Still Waiting For Your Iraqi Contractor SIV? You May Have A Legal Action For Visa Processing Delays

The attorney-authors of this blog are hearing more and more concerns about Special Immigrant Visa (SIV) applicants from Iraq who experience excessive delays in the U.S. government’s processing of their SIV cases. Some SIV applicants have been waiting more than three or four years for the final approval step, stuck in the black hole known as “administrative processing.”

SIV applicants who have been waiting an unacceptably long time for visa processing should know about their potential litigation rights against the U.S. government. In U.S. law, there is a type of legal complaint called a mandamus that can be filed in court against U.S. government agencies when they take too long to do their job, e.g. taking too long to process a visa application.

For SIVs, a few years ago, the U.S. government changed its background check process. Since that change, SIVs have experienced additional delays throughout the entire application process: for instance, many SIV applicants from Iraq have had their visa interviews at the Embassy, have been told the SIVs are approved, but have then been subjected to additional “administrative processing,” which typically refers to more background checks. At this point, for many such SIV applicants, their world seems to come to a standstill, and they hear nothing. The attorney-authors know of cases that have been stuck in this “administrative processing” for more than four years, with no signs of movement.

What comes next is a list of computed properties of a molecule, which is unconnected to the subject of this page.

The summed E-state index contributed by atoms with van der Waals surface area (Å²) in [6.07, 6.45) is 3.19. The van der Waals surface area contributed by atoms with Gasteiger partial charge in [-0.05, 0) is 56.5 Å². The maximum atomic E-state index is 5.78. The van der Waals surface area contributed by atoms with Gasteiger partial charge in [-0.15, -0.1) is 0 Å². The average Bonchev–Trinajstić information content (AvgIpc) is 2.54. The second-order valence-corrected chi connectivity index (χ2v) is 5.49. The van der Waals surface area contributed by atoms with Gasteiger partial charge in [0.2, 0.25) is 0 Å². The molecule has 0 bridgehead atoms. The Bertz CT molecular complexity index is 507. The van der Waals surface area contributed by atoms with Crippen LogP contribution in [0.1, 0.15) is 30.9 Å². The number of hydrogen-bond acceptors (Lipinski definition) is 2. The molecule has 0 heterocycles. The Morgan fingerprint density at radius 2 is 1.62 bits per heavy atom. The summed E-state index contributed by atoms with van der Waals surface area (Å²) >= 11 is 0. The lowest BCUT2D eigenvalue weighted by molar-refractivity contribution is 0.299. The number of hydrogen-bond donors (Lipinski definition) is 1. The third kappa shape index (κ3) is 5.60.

The attorney-authors believe SIV applicants with such long-pending cases may have good grounds for mandamus litigation against the government.  Sometimes, mandamus actions can be pursued in court by a group of SIV applicants (plaintiffs), with each SIV applicant saving legal fees and costs by sharing such expenses with other plaintiffs in the group.

If you are an SIV applicant who has been stuck in “administrative processing” for three years or more, and are interested in learning more about  potential mandamus rights, please feel free to contact the attorney-authors at or call 202-340-1215.  There is no fee for initial communications with us.

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